Both of these basic plots are used to explore queer viewpoints, feminism, and race, all through the lens of social justice. How much you’ll enjoy this lens depends upon the reader. I think the queer part is fairly well-done with a broad representation including: bisexual (by name!), lesbian, trans*, and polyamory. I’m not big on polyamory plots but I thought its inclusion in a parallel world made sense and was clearly not written from a perspective intended to purely titillate, rather, the emotional aspects of these relationships was explored. I do think the explorations of race lacked some of the subtlety present in the explorations of queerness. The white Australian girl being thrust into a parallel world where the majority race is black who is guided by another “worldwalker” who similarly fell through but decided to stay because she’s black and this world is better than Thatcher’s England struck me as a bit heavy-handed and overly simplistic. I’m also not sure how I felt about the black character being put into a secondary role as guide. I kept finding myself thinking how I would have preferred to have read her story. (You quickly find out she stayed in the world, gained some power, joined a polyamorous marriage, had a child, and more! What an interesting life!)

All of that said, I don’t often enjoy traditional style non-urban fantasy, and this one did keep me reading and interested. It’s fun to read a book about political intrigue and multiple worlds dominated by women, touched by dragons, and with no male gaze. I doubt I will seek out the second entry in the series, though, because I feel I’ve already got everything out of the story I’m going to get.

4 out of 5 stars

Source: NetGalley

Buy It

A Second Trio of Disappointing Reads Reviewed in Haiku

October 13, 2016 5 comments

A Second Trio of Disappointing Reads Reviewed in Haiku

38180

On the Beach
By: Nevil Shute

Summary:
After a nuclear World War III has destroyed most of the globe, the few remaining survivors in southern Australia await the radioactive cloud that is heading their way and bringing certain death to everyone in its path.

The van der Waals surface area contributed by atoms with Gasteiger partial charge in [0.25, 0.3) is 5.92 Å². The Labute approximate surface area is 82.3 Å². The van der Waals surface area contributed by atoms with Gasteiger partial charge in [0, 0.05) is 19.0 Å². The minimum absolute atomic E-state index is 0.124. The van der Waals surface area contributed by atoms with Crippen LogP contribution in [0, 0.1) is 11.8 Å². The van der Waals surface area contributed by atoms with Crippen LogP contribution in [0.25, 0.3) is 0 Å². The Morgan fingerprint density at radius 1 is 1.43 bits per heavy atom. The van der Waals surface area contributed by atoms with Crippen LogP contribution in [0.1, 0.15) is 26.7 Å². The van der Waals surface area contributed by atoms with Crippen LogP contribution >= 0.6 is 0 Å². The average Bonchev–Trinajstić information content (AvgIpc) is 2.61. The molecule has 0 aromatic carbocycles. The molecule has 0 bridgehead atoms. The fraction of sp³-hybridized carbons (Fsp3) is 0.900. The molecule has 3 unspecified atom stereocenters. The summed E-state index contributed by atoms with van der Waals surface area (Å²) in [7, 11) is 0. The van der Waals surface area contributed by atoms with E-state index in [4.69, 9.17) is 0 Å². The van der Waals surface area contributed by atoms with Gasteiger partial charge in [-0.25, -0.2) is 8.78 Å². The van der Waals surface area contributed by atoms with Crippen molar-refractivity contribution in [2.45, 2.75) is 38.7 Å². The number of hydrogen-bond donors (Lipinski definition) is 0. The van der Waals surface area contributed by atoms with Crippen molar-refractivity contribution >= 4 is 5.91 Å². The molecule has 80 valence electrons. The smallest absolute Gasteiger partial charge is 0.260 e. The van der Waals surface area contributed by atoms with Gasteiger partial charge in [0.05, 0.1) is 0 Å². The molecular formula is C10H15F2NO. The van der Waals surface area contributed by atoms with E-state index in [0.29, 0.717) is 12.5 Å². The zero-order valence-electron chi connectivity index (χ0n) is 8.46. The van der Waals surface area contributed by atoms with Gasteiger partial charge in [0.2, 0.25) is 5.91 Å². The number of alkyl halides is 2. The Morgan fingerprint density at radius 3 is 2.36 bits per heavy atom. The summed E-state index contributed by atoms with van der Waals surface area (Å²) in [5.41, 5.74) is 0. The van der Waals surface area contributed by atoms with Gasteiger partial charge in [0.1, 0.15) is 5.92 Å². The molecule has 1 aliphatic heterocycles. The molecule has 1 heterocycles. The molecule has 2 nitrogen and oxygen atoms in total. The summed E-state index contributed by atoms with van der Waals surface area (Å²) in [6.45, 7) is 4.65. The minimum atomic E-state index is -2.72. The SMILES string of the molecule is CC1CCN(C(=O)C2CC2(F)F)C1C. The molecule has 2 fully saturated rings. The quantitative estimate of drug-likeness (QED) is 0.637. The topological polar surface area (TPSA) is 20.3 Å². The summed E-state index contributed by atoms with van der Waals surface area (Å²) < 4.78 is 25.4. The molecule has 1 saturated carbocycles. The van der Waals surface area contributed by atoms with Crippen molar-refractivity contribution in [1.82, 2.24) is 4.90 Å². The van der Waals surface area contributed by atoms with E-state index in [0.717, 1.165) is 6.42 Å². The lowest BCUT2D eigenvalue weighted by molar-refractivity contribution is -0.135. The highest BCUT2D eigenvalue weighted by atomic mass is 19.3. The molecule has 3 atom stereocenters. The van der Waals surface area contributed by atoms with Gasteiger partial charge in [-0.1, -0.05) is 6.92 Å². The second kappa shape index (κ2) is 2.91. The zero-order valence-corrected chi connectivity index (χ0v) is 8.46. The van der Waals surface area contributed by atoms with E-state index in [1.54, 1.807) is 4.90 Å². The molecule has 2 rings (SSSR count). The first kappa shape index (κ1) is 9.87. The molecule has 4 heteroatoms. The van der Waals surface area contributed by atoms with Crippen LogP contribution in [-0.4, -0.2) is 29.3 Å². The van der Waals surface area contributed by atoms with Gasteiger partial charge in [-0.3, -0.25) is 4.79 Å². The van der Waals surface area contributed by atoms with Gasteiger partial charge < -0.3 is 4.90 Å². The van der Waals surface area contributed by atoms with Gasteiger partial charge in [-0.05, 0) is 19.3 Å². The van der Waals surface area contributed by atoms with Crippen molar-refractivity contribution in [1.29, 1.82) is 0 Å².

Haiku Review:

Surely someone in
The last surviving nation
Would have kinky sex?

3 out of 5 stars
Source: Paperbackswap
Buy It

7557810

Finny
By: Justin Kramon

Summary:
Finny’s relationships with Earl and Judith open her up to dizzying possibilities of love and loss and propel her into a remarkable adventure spanning twenty years and two continents.

Haiku Review:

Attention ladies!
Selfish male artists are top!
Unlike all things femme.

2 out of 5 stars
Source: Paperbackswap
Buy It

10866233

The List
By: Siobahn Vivian

Summary:
It happens every year. A list is posted, and one girl from each grade is chosen as the prettiest, and another is chosen as the ugliest. Nobody knows who makes the list. It almost doesn’t matter. The damage is done the minute it goes up.

Haiku Review:

Could’ve been a series,
Instead squished eight tales in one.
Outline with no depth.

3 out of 5 stars
Source: Library
Buy It

See Also: A Trio of Disappointing Reads Reviewed in Haiku

New Release Friday: Adam by James Bushill (#scifi #thriller)

I am pleased as punch to be able to feature James Bushill’s brand-new scifi thriller on today’s New Release Friday. In addition to this being Australian lit (yay Australia!) with a smoking cover, James has been the nicest person to work with on this feature. Take it away, James!

New Release Friday: Adam by James Bushill (#scifi #thriller)

Blurb:
2101. The asteroid Metis. A runner jogs along a silent tunnel, tracked by a pool of light. Then there’s a noise, a low rumble, and in the distance, another light, which becomes two headlights moving fast, the lights of an enormous mining truck. Its cab is completely empty.

Ten years earlier, Victor and his wife created Adam, the world’s first biological supercomputer. They dreamed of changing the world.

Now, Victor sleeps alone in a hospital corridor in the pollution-shrouded city of Missoula, Montana, his dreams in tatters.

He doesn’t think his life could get any worse.

But then he’s forced to return to Metis.

And when that mission becomes a desperate fight for survival amid the dark tunnels of the abandoned mine, he must finally confront the terrifying consequences of his past actions.

Genre: scifi thriller

What makes this book unique in its genre?
There are lots of stories about robots or computers that turn against their creators, but I think this might be the only one about a biological supercomputer.

What was your writing process like for this book?
“Adam” started life as a screenplay written during a screenwriting course that I took through UCLA. It’s changed a great deal since then, but it’s retained some of the fast paced, no filler style of the script. So there aren’t pages stuffed full of world building, or unnecessarily detailed descriptions of technology. Instead, there’s a thrilling science fiction story set in a dystopian future, with tragically flawed characters, and an ending that you’ll never guess.

Buy it on Amazon here.

Coupon Code:
But wait! Now through April 22nd get 50% off if you buy it through Smashwords using the coupon code: HC66M. That’ll give you this thrilling scifi read for less than $2. Buy it on Smashwords here.

Thanks so much for being featured here on Opinions of a Wolf, James!
Would you be interested in being featured on New Release Friday? Find out how here.
New Release Friday is a sponsored post but I only feature books on New Release Friday that I believe would interest readers of this blog. Book reviews are never sponsored. Find out more about the sponsored post policy here.